Castor and Hagan said the goal is for a deal for a Tampa stadium to be in place by the end of the year, which is a meaningless deadline since it can be extended at any time, but does provide the three parties a nice way to turn up their crisis inducers. Castor noted that “the citizens’ appetite of paying for a stadium is about zero at this point,” which is a sticking point, but there are enough creative ways to fund a stadium without making it look like citizens are paying for it when they really are — tax breaks, tax increment financing districts, free land deals, “infrastructure” spending, hey-look-over-there-what’s-that — that you know they’ll come up with something to try.

Noah Pransky, you have anything to add?

Ayep. Throw another data point on the fire for “Stuart Sternberg, not so much crazy as crazy like a fox.”

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22 comments on “Sternberg meets with Tampa officials about shared-city Rays plan, it’s working, it’s wooooorking, mwuahaha!

  1. What makes me Al Pacino in Scent of A Women mad are why the pols are even entertaining this. Do understand when you take away the team moniker that references the community it no longer becomes a community asset but a private business. If you read the Tampa Tribune (who also sympathizes with this plan) interview with Auld, the Ray’s president, a few months back its seems they are only interested in the cable revenues and don’t care if it’s a flop. At this rate just have the government write checks to Goldman sachs let it come out of social security and Medicare.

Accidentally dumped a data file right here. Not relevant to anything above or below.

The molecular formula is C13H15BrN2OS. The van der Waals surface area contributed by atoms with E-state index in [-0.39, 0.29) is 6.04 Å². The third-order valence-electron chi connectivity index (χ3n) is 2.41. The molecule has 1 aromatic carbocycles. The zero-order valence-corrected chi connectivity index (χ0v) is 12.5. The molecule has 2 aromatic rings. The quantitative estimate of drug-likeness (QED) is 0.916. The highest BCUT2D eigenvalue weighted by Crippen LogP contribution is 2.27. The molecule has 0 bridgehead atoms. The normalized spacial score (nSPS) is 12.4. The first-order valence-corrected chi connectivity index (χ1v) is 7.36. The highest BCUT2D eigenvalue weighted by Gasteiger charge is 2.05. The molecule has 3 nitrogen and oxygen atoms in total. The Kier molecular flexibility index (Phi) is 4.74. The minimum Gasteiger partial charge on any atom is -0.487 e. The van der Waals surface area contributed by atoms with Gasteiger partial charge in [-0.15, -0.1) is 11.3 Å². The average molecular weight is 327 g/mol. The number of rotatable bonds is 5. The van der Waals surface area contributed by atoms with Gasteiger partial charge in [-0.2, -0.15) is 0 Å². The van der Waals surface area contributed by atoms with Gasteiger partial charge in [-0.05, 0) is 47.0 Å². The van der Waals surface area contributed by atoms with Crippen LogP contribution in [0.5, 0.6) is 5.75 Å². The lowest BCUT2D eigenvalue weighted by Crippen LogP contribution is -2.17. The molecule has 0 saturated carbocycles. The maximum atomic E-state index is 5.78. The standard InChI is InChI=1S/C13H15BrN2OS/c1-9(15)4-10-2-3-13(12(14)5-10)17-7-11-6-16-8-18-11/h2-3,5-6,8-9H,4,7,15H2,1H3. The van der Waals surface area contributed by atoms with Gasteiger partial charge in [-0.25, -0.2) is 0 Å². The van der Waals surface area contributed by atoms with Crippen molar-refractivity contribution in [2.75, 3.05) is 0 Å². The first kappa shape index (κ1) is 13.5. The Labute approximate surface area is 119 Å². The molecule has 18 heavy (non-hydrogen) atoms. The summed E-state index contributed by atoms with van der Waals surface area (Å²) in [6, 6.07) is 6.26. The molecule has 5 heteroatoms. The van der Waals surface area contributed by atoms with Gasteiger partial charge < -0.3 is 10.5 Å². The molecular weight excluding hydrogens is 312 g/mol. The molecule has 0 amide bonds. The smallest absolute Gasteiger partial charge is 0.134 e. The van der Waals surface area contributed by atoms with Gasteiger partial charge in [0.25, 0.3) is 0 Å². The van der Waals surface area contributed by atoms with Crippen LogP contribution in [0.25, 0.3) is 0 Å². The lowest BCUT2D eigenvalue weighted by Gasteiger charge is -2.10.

1. Exactly public funding for sports stadium has always been a nebulous debate because the team had a link to the community. That cloud will be removed with this. It full blown corporate welfare in every sense of the word. If they can pull this off in low income Tampa, the land where 30k is decent living, this is the apocalypse. Hello oligarchy

  2. Rob Manfred just came out with a plan for the playoffs where teams can pick their opponents.

    Which isn’t nearly as idiotic as him stating that the only way to keep baseball in Tampa is for them to move to Montreal.

    I wonder how stupid “they” think we are.

    Baseball is dead.

    1. Baseball is just fine. Richer than ever. Democracy may be dead, but that is a different thing entirely…

      1. In 2030 the first millennials turn 50. Show me evidence they will embrace the game when that time comes

        1. Funny. Marketing people said the same thing when examining the 50+ aged crowd at the world series games in Oakland in 1973.